eSports could rival ‘traditional’ sports

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At the upcoming MIPtv market in Cannes a producer will be showcasing its latest offering, Drone Wars, and in 4K.

The show is fast-paced and typical of a new genre of visual entertainment. Indeed, a very timely report from the equity team at investment bank Berenberg says that eSports is proving to be an extremely valuable business, and watched by an audience on TV, online or in stadiums, similar to how people consume traditional sports. In 2017, says the report, an estimated 385 million people watched eSports in one form or other, and helping drive the sector to a 24 per cent CAGR since 2014.

Berenberg says: “By 2025, we expect this viewership to rise to c850 million and for eSports to be a $20 billion industry. In 10-20 years’ time it could potentially rival the traditional sports industry. The main beneficiaries of eSports will be the video gaming companies due to marketing and monetisation opportunities. Other winners include PC hardware companies, tech giants, telcos and gambling companies, as eSports acts as a catalyst for their goods and services.”

“In 2017, the eSports industry generated revenues of only c$0.7bn, largely due to it being under-monetised at $1.8 per fan, compared to $54 for traditional sports. We forecast that by 2025, eSports will generate $24 per fan, which equates to a $20 billion market. This is conservative compared to some estimates. The Chinese tech giant Tencent (c$570 billion market capitalisation), which currently dominates the eSports space, believes the eSports market in China alone will be worth at least $15 billion by 2022, approximately the size of the NFL. This is in line with our bull case of $40 billion globally by 2025.”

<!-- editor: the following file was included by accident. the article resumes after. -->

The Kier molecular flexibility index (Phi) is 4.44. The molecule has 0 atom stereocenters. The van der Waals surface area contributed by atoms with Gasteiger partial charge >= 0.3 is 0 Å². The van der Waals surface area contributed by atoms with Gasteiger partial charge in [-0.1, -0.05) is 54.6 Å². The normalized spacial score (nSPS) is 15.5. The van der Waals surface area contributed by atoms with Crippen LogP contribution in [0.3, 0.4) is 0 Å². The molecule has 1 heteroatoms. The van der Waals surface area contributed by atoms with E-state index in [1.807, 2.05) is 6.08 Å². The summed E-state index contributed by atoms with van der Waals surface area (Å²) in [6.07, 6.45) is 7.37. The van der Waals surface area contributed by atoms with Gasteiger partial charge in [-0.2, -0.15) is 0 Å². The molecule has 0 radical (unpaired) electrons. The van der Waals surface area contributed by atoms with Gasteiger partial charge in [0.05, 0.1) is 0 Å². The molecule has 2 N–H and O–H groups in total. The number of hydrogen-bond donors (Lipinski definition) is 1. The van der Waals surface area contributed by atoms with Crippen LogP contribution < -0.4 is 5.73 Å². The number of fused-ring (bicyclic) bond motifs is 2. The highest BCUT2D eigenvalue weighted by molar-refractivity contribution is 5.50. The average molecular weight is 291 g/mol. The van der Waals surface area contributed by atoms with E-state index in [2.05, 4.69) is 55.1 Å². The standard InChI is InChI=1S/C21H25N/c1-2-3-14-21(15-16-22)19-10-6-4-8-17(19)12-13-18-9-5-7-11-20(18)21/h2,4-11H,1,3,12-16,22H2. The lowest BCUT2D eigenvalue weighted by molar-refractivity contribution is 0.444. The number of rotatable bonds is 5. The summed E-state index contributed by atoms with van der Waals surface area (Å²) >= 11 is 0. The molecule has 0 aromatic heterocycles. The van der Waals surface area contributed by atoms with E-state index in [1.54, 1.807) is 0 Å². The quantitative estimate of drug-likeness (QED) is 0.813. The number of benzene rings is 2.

Berenberg’s study reminds us that one major sporting event, the 2022 Asian Games, will feature an eSports event, and the 2024 Olympics (in Paris) is also considering adding eSports.

“eSports revenues have had a 46 percent CAGR since 2015, and we believe this will continue. This will be largely driven by the sale of media rights to companies such as Twitch, a game streaming platform with 100 million users that was bought by Amazon in 2014 for $842 million. Other companies buying media rights include Facebook and Disney. Additionally, there has been an expansion in companies creating and selling eSports content, such as Time Warner, Modern Times Group and Alibaba. Furthermore, sponsorship deals are growing rapidly, with more than 600 new deals between 2016 to mid-2017 from brands such as Mercedes and Visa, which are eager to reach the millennial eSports demographic.”


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